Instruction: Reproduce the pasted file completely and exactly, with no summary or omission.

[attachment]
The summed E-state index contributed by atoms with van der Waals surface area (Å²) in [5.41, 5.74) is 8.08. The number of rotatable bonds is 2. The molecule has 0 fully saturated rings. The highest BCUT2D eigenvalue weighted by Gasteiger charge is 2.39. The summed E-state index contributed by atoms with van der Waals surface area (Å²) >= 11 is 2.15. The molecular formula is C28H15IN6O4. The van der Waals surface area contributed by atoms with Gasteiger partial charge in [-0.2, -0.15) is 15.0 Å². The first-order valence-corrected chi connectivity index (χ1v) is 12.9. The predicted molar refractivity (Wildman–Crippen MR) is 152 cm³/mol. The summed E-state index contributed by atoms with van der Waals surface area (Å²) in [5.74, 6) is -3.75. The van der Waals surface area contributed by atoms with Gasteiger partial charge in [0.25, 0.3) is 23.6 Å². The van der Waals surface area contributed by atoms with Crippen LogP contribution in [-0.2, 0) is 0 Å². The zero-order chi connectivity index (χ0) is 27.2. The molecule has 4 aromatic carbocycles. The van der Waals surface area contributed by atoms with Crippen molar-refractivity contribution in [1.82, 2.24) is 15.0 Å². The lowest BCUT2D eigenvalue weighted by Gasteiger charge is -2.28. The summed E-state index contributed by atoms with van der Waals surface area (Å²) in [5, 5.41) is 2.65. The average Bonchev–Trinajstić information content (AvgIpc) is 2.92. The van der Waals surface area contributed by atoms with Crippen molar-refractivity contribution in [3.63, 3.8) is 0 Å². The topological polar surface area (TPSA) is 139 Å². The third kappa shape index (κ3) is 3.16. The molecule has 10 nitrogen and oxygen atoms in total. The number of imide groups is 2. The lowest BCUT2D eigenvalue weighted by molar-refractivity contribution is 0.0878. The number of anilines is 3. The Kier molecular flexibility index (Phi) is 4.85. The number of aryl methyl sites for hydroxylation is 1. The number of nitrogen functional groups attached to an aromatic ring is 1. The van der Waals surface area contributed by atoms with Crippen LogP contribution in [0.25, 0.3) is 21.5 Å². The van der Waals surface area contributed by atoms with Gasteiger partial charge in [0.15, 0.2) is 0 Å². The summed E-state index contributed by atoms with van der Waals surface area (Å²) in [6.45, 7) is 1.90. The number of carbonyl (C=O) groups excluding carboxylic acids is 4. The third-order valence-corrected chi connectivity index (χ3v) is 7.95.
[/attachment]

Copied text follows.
The summed E-state index contributed by atoms with van der Waals surface area (Å²) in [5.41, 5.74) is 8.08. The number of rotatable bonds is 2. The molecule has 0 fully saturated rings. The highest BCUT2D eigenvalue weighted by Gasteiger charge is 2.39. The summed E-state index contributed by atoms with van der Waals surface area (Å²) >= 11 is 2.15. The molecular formula is C28H15IN6O4. The van der Waals surface area contributed by atoms with Gasteiger partial charge in [-0.2, -0.15) is 15.0 Å². The first-order valence-corrected chi connectivity index (χ1v) is 12.9. The predicted molar refractivity (Wildman–Crippen MR) is 152 cm³/mol. The summed E-state index contributed by atoms with van der Waals surface area (Å²) in [5.74, 6) is -3.75. The van der Waals surface area contributed by atoms with Gasteiger partial charge in [0.25, 0.3) is 23.6 Å². The van der Waals surface area contributed by atoms with Crippen LogP contribution in [-0.2, 0) is 0 Å². The zero-order chi connectivity index (χ0) is 27.2. The molecule has 4 aromatic carbocycles. The van der Waals surface area contributed by atoms with Crippen molar-refractivity contribution in [1.82, 2.24) is 15.0 Å². The lowest BCUT2D eigenvalue weighted by Gasteiger charge is -2.28. The summed E-state index contributed by atoms with van der Waals surface area (Å²) in [5, 5.41) is 2.65. The average Bonchev–Trinajstić information content (AvgIpc) is 2.92. The van der Waals surface area contributed by atoms with Crippen molar-refractivity contribution in [3.63, 3.8) is 0 Å². The topological polar surface area (TPSA) is 139 Å². The third kappa shape index (κ3) is 3.16. The molecule has 10 nitrogen and oxygen atoms in total. The number of imide groups is 2. The lowest BCUT2D eigenvalue weighted by molar-refractivity contribution is 0.0878. The number of anilines is 3. The Kier molecular flexibility index (Phi) is 4.85. The number of aryl methyl sites for hydroxylation is 1. The number of nitrogen functional groups attached to an aromatic ring is 1. The van der Waals surface area contributed by atoms with Crippen LogP contribution in [0.25, 0.3) is 21.5 Å². The van der Waals surface area contributed by atoms with Gasteiger partial charge in [0.15, 0.2) is 0 Å². The summed E-state index contributed by atoms with van der Waals surface area (Å²) in [6.45, 7) is 1.90. The number of carbonyl (C=O) groups excluding carboxylic acids is 4. The third-order valence-corrected chi connectivity index (χ3v) is 7.95.